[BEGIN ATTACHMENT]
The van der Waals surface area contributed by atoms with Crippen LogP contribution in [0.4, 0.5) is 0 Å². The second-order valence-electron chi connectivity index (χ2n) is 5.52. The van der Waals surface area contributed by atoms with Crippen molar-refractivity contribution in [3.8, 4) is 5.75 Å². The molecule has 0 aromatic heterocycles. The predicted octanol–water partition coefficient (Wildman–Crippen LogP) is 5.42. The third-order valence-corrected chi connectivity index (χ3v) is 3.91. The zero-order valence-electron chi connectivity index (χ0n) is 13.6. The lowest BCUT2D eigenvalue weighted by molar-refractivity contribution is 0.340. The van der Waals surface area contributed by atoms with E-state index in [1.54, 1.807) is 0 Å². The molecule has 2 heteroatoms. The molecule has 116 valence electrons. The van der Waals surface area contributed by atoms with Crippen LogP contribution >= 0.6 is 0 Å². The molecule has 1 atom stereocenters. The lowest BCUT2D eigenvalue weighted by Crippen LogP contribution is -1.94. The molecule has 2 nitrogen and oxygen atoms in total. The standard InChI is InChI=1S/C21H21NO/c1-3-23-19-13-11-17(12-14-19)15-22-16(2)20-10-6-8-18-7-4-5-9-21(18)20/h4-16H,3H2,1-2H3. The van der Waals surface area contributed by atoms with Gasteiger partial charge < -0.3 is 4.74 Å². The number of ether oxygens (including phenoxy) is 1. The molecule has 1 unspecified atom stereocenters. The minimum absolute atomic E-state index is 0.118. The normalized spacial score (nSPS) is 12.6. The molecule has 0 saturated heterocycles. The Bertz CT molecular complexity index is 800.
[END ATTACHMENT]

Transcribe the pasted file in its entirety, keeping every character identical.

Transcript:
The van der Waals surface area contributed by atoms with Crippen LogP contribution in [0.4, 0.5) is 0 Å². The second-order valence-electron chi connectivity index (χ2n) is 5.52. The van der Waals surface area contributed by atoms with Crippen molar-refractivity contribution in [3.8, 4) is 5.75 Å². The molecule has 0 aromatic heterocycles. The predicted octanol–water partition coefficient (Wildman–Crippen LogP) is 5.42. The third-order valence-corrected chi connectivity index (χ3v) is 3.91. The zero-order valence-electron chi connectivity index (χ0n) is 13.6. The lowest BCUT2D eigenvalue weighted by molar-refractivity contribution is 0.340. The van der Waals surface area contributed by atoms with E-state index in [1.54, 1.807) is 0 Å². The molecule has 2 heteroatoms. The molecule has 116 valence electrons. The van der Waals surface area contributed by atoms with Crippen LogP contribution >= 0.6 is 0 Å². The molecule has 1 atom stereocenters. The lowest BCUT2D eigenvalue weighted by Crippen LogP contribution is -1.94. The molecule has 2 nitrogen and oxygen atoms in total. The standard InChI is InChI=1S/C21H21NO/c1-3-23-19-13-11-17(12-14-19)15-22-16(2)20-10-6-8-18-7-4-5-9-21(18)20/h4-16H,3H2,1-2H3. The van der Waals surface area contributed by atoms with Gasteiger partial charge < -0.3 is 4.74 Å². The number of ether oxygens (including phenoxy) is 1. The molecule has 1 unspecified atom stereocenters. The minimum absolute atomic E-state index is 0.118. The normalized spacial score (nSPS) is 12.6. The molecule has 0 saturated heterocycles. The Bertz CT molecular complexity index is 800.